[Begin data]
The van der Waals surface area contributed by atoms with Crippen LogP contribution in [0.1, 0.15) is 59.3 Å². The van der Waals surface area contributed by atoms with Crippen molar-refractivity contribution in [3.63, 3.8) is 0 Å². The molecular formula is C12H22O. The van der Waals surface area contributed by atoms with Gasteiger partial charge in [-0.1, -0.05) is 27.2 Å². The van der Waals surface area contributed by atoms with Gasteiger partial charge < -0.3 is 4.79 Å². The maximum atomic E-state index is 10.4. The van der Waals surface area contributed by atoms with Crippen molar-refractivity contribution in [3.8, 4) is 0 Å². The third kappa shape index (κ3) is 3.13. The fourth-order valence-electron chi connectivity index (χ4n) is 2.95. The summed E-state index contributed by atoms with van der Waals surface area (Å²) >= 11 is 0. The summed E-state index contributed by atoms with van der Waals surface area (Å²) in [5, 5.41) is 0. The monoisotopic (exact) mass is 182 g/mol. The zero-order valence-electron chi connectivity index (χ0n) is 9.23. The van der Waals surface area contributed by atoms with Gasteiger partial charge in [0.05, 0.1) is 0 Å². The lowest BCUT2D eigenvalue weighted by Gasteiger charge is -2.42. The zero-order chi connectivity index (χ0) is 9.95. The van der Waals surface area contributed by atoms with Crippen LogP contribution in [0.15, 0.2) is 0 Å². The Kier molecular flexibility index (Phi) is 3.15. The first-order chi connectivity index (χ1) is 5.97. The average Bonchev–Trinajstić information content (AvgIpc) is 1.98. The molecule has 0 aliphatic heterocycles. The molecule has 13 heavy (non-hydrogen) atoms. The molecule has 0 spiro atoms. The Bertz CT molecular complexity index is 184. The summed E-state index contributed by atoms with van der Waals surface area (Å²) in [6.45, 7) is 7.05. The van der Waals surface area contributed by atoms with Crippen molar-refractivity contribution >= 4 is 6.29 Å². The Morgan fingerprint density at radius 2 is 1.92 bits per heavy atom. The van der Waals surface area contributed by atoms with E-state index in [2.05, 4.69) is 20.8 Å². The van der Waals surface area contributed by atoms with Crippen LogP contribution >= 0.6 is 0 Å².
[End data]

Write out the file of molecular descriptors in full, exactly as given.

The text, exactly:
The van der Waals surface area contributed by atoms with Crippen LogP contribution in [0.1, 0.15) is 59.3 Å². The van der Waals surface area contributed by atoms with Crippen molar-refractivity contribution in [3.63, 3.8) is 0 Å². The molecular formula is C12H22O. The van der Waals surface area contributed by atoms with Gasteiger partial charge in [-0.1, -0.05) is 27.2 Å². The van der Waals surface area contributed by atoms with Gasteiger partial charge < -0.3 is 4.79 Å². The maximum atomic E-state index is 10.4. The van der Waals surface area contributed by atoms with Crippen molar-refractivity contribution in [3.8, 4) is 0 Å². The third kappa shape index (κ3) is 3.13. The fourth-order valence-electron chi connectivity index (χ4n) is 2.95. The summed E-state index contributed by atoms with van der Waals surface area (Å²) >= 11 is 0. The summed E-state index contributed by atoms with van der Waals surface area (Å²) in [5, 5.41) is 0. The monoisotopic (exact) mass is 182 g/mol. The zero-order valence-electron chi connectivity index (χ0n) is 9.23. The van der Waals surface area contributed by atoms with Gasteiger partial charge in [0.05, 0.1) is 0 Å². The lowest BCUT2D eigenvalue weighted by Gasteiger charge is -2.42. The zero-order chi connectivity index (χ0) is 9.95. The van der Waals surface area contributed by atoms with Crippen LogP contribution in [0.15, 0.2) is 0 Å². The Kier molecular flexibility index (Phi) is 3.15. The first-order chi connectivity index (χ1) is 5.97. The average Bonchev–Trinajstić information content (AvgIpc) is 1.98. The molecule has 0 aliphatic heterocycles. The molecule has 13 heavy (non-hydrogen) atoms. The molecule has 0 spiro atoms. The Bertz CT molecular complexity index is 184. The summed E-state index contributed by atoms with van der Waals surface area (Å²) in [6.45, 7) is 7.05. The van der Waals surface area contributed by atoms with Crippen molar-refractivity contribution >= 4 is 6.29 Å². The Morgan fingerprint density at radius 2 is 1.92 bits per heavy atom. The van der Waals surface area contributed by atoms with E-state index in [2.05, 4.69) is 20.8 Å². The van der Waals surface area contributed by atoms with Crippen LogP contribution >= 0.6 is 0 Å².